This year is the 25th anniversary of the International Paralegal Management Association (IPMA). Surprisingly, not everyone has heard of this influential and powerful association, even after all these years. In fact, compared to associations such as NFPA and NALA, it keeps a comparatively low profile.
Yet, the organization is comprised of over 600 paralegal managers in the U.S. and Canada. I was fortunate enough to be one of the co-founding members, yes, 25 years ago when I was but a mere puppy.
Originally called the Legal Assistant Management Association (LAMA), the group changed its name as the profession took on members from outside the U.S. and the term legal assistant began to mean a legal secretary, who was not often trained as a paralegal. Requirements for membership include the duties of supervising at least one paralegal. There are also five categories of memberships: regular, associate (paralegal with some management responsibilities), academic, emeritus and sustaining (available for vendors).
Paralegal managers can hold a variety of positions such as a working supervisor (must bill time) to a full-time administrative or director position. The managers are from law firms, in-house legal departments and government agencies.
IPMA offers a fantastic yearly conference, usually held in the fall of each year. This 3 day event attracts paralegal managers, attorneys, administrators and educators who come together to concentrate on the latest trends in paralegal management. It's probably one of the best networking events in the paralegal field today.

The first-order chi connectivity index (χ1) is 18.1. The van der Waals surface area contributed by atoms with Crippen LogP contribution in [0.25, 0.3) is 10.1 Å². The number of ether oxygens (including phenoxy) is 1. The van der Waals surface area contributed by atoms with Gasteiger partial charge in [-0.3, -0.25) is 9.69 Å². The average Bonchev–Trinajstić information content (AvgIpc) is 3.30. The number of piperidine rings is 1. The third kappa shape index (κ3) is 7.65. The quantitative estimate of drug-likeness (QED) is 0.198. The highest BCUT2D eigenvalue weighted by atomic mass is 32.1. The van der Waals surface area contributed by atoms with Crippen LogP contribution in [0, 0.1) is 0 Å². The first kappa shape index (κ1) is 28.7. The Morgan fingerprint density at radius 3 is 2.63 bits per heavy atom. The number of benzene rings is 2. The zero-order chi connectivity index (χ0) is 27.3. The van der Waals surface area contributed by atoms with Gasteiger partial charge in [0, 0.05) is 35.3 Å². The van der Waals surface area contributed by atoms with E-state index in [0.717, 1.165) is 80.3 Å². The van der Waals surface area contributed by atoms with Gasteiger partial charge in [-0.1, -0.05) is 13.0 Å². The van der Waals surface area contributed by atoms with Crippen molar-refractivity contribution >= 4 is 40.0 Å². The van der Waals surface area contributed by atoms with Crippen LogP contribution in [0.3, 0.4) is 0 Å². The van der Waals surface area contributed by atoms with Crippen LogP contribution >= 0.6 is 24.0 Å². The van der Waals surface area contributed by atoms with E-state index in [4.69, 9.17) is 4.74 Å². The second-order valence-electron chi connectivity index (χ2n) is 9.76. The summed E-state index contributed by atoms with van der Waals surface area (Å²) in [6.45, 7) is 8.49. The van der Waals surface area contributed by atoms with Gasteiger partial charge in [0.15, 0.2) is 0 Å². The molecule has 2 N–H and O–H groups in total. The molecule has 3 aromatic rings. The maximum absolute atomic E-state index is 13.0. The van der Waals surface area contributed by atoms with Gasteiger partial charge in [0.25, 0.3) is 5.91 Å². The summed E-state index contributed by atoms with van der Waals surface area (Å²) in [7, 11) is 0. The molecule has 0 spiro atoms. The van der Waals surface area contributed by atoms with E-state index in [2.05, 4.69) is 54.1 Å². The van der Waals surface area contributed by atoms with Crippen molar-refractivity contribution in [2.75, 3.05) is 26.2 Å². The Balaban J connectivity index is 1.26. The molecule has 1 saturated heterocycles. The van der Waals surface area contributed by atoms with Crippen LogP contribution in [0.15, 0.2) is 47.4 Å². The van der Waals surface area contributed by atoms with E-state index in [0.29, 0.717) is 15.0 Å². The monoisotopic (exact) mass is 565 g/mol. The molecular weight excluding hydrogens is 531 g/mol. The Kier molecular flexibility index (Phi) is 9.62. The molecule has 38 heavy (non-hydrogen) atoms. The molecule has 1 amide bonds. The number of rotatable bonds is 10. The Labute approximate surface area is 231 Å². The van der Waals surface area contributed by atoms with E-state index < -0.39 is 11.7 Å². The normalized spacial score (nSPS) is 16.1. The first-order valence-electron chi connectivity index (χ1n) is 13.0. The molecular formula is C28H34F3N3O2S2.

Additionally, Altman Weil underwrites a comprehensive utilization and salary survey with IPMA. This is probably one of the more detailed paralegal surveys today. While it concentrates on major and mid-size law firms in metropolitan areas, it gives you a very good picture of the current paralegal marketplace.
I remember when we first started the organization. I was a brand new paralegal manager. Eight of us from around the country got together and decided to start the organization. We each put in $400.00, totaling $3200 and with that money, we started the organization and held our first conference. I've watched this organization grow over the years and influence many important career changes in the profession.
Things are different today with the Internet, social media, webcasts and other types of technology that can bring you together faster and with more ease. However, if you are looking for something that will stretch your career, increase your visibility and give you a lifetime of wonderful memories, you might think about starting an association. In all of the organizations I've belonged to, the awards that were so thoughtfully given to me, the international network I am fortunate enough to be a part, nothing really stands out or means as much to me as the relationships that I was able to create and that lasted throughout my career all these years later as those with the members of IPMA.
Congratulations, IPMA. It's been one heck of a wild ride.